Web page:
Ethical aspects of biobank research – Individual rights vs. the public good?
Biobank research is important because it offers a means to increase medical knowledge, and thereby further healthcare, without imposing significant costs or risks on individuals. Therefore, the prerequisites for conducting such research should be optimized.
This PhD project explored the relationship between individuals and society in the context of medical research and healthcare, regarding possible rights and duties of individuals in biobank-based research. More specifically, it will investigate if the apparent conflict between individual rights and public benefit can be reconciled, and if individuals have a moral duty to participate in this kind of research.
The project starts with existing problems, such as what constitutes adequate consent for participating in biobank research and whether or not individual results should be returned. It is undertaken from an applied ethics perspective, and its focus lies on practical consequences and policy implications of different philosophical positions, rather than on their theoretical underpinnings.
Stjernschantz Forsberg, J, Biobank Research: Individual Rights and Public Benefit, doctoral thesis, Acta Universitatis Upsaliensis, 2012
Stjernschantz Forsberg J, Hansson MG, Eriksson S, Why participating in (certain) scientific research is a moral duty, J Med Ethics, 2014;40:325-328.
Forsberg JS, Eriksson S, Hansson MG, Changing defaults in biobank research could save lives too, European Journal of Epidemiology, 2010;25(2):65-8.
Stjernschantz Forsberg J, Hansson MG, Eriksson S, Changing perspectives in biobank research – from individual rights to concerns about public health regarding the return of results, European Journal of Human Genetics, 2009:17:1544-1549.
Joanna Stjernschantz Forsberg was part of the group from 2007-2013. She defended her PhD thesis on biobank research (individual rights and public benefit) on October 6, 2012. She started her PhD studies in bioethics in 2007. She holds a degree in Medicine from Uppsala University (1998) and a license to practice (2002). Her main area of research was the relationship between rights and duties of individuals and society in healthcare and medical research, in particular in biobank based research and public health ethics.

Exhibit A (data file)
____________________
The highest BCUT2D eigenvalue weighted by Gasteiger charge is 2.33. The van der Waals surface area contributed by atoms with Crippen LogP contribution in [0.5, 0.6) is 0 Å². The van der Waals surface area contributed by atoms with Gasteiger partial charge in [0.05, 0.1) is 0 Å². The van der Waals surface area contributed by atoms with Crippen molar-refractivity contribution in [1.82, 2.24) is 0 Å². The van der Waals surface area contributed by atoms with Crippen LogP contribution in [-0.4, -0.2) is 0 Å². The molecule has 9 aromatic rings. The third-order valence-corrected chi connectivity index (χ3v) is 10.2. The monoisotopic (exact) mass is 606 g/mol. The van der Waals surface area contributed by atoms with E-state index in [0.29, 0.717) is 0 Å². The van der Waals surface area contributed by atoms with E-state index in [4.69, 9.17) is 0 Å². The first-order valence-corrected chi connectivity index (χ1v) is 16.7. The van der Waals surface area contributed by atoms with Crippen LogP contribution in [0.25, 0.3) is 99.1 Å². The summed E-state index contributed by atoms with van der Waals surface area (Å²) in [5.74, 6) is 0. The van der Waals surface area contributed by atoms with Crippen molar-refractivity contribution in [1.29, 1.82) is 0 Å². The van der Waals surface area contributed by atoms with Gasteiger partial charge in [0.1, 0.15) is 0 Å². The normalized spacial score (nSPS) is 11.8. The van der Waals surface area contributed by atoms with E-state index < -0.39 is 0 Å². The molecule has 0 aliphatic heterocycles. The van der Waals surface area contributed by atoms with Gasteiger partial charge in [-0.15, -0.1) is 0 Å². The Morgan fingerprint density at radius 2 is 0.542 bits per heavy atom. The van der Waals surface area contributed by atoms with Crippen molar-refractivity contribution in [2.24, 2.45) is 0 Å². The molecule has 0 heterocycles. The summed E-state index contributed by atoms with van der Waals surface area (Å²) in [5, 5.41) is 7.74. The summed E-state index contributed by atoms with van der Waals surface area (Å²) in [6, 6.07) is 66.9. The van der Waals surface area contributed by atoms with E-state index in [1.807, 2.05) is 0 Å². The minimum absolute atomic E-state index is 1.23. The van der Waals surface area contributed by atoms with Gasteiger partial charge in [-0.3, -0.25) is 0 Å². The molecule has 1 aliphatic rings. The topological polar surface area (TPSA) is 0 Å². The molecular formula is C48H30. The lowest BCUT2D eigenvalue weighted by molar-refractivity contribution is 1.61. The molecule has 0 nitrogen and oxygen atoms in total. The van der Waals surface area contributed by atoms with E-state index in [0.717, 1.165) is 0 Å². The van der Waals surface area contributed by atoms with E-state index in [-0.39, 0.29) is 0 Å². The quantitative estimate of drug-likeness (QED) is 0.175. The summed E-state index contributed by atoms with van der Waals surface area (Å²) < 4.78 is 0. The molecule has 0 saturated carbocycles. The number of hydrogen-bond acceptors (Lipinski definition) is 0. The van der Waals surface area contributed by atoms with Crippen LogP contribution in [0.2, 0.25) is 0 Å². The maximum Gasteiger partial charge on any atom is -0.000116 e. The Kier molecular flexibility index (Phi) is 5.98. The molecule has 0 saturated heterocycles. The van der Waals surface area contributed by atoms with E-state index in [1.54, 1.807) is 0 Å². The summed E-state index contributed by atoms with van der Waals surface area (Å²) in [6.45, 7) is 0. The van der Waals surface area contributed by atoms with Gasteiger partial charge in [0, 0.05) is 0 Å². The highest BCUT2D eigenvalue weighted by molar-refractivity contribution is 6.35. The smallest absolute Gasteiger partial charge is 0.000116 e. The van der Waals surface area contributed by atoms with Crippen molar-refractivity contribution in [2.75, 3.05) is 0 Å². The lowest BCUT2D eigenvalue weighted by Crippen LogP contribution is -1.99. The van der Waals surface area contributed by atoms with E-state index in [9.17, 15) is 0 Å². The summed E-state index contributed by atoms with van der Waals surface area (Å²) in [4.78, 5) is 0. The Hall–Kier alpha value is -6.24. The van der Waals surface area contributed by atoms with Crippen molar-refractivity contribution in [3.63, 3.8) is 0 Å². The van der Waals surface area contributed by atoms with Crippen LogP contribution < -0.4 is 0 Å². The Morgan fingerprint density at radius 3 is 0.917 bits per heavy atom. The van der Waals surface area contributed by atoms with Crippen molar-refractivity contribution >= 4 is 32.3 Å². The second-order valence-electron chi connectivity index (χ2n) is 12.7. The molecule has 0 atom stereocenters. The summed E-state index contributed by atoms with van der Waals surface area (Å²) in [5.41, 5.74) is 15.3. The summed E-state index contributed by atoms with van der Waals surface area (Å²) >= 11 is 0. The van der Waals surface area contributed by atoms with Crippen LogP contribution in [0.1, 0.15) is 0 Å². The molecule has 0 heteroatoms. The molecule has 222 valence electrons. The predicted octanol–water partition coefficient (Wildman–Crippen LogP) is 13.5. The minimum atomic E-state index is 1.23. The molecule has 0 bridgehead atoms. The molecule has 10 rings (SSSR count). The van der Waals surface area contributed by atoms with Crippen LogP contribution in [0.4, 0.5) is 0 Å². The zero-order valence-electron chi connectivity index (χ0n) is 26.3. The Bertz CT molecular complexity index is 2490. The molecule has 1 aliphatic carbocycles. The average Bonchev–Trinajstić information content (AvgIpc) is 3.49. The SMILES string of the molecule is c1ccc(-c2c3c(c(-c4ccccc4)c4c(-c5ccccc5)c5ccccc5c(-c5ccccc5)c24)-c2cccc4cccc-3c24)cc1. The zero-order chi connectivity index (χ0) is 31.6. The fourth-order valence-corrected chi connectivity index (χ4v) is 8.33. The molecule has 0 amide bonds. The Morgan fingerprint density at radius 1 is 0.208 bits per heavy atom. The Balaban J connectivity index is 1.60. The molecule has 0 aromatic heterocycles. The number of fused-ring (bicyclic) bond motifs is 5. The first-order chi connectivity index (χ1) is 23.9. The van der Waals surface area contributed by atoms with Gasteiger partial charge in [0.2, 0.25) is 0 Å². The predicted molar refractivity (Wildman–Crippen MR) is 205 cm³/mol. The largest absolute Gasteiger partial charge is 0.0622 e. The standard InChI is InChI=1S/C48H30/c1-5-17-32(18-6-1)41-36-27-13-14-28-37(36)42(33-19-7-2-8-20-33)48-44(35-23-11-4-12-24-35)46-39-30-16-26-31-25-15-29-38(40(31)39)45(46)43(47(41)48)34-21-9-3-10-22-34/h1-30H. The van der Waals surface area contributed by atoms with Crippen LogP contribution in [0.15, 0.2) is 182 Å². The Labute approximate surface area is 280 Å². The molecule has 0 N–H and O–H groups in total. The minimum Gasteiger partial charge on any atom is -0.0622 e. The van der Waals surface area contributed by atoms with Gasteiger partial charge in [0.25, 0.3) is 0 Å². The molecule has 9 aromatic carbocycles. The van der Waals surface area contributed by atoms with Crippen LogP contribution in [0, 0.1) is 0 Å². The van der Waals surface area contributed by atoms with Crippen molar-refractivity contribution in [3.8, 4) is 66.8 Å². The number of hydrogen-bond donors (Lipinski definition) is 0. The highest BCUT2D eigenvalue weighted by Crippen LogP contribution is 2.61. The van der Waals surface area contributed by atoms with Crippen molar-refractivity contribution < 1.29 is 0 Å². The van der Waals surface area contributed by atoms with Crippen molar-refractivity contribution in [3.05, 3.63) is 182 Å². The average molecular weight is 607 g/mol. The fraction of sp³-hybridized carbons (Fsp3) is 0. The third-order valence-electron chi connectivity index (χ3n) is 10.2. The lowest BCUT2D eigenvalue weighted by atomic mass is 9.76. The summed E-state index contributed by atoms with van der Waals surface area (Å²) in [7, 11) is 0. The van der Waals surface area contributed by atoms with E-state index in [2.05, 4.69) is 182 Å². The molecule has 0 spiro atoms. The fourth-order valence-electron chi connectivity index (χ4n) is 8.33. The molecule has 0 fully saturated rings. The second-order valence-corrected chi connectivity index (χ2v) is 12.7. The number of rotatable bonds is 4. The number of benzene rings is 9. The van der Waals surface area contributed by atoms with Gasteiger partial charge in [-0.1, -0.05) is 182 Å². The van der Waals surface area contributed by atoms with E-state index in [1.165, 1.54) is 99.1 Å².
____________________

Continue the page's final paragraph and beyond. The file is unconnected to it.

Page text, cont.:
Biobanks and registries in research
We aim for a biobank and registry management that satisfies ethical and legal demands from the research community, the public and the individual.
ELSI-Service for BBMRI.se
We run the ELSI-Services for BBMRI.se (BioBanking and Molecular Resource Infrastructure of Sweden): a national effort for efficient and automated collection of biological material funded by the Swedish Research Council.
Handling incidental findings
How should we handle incidental findings in biobank and -omics research? Jennifer Viberg Johansson is looking at the arguments for and against disclosure of incidental findings.
Biobank and registry ethics & law
For many years, researchers at CRB have provided constructive advise on how to deal with ethical and legal aspects of research using human tissue material and personal data. We have collaborated with biomedical scientists and published our findings in peer reviewed journals. As a summary of this research we have compiled a list of publications with abstracts. We have grouped them thematically to help you find the ones you might be interested in reading. Our publications deal with ethical frameworks and policy, regulatory aspects of biobank and registry research, informed consent, ethical review, integrity concerns, trust, genetic testing, indicental findings, commercialization, public and patient perceptions, rare diseases, children & biobanks & genetics, and biobank studies.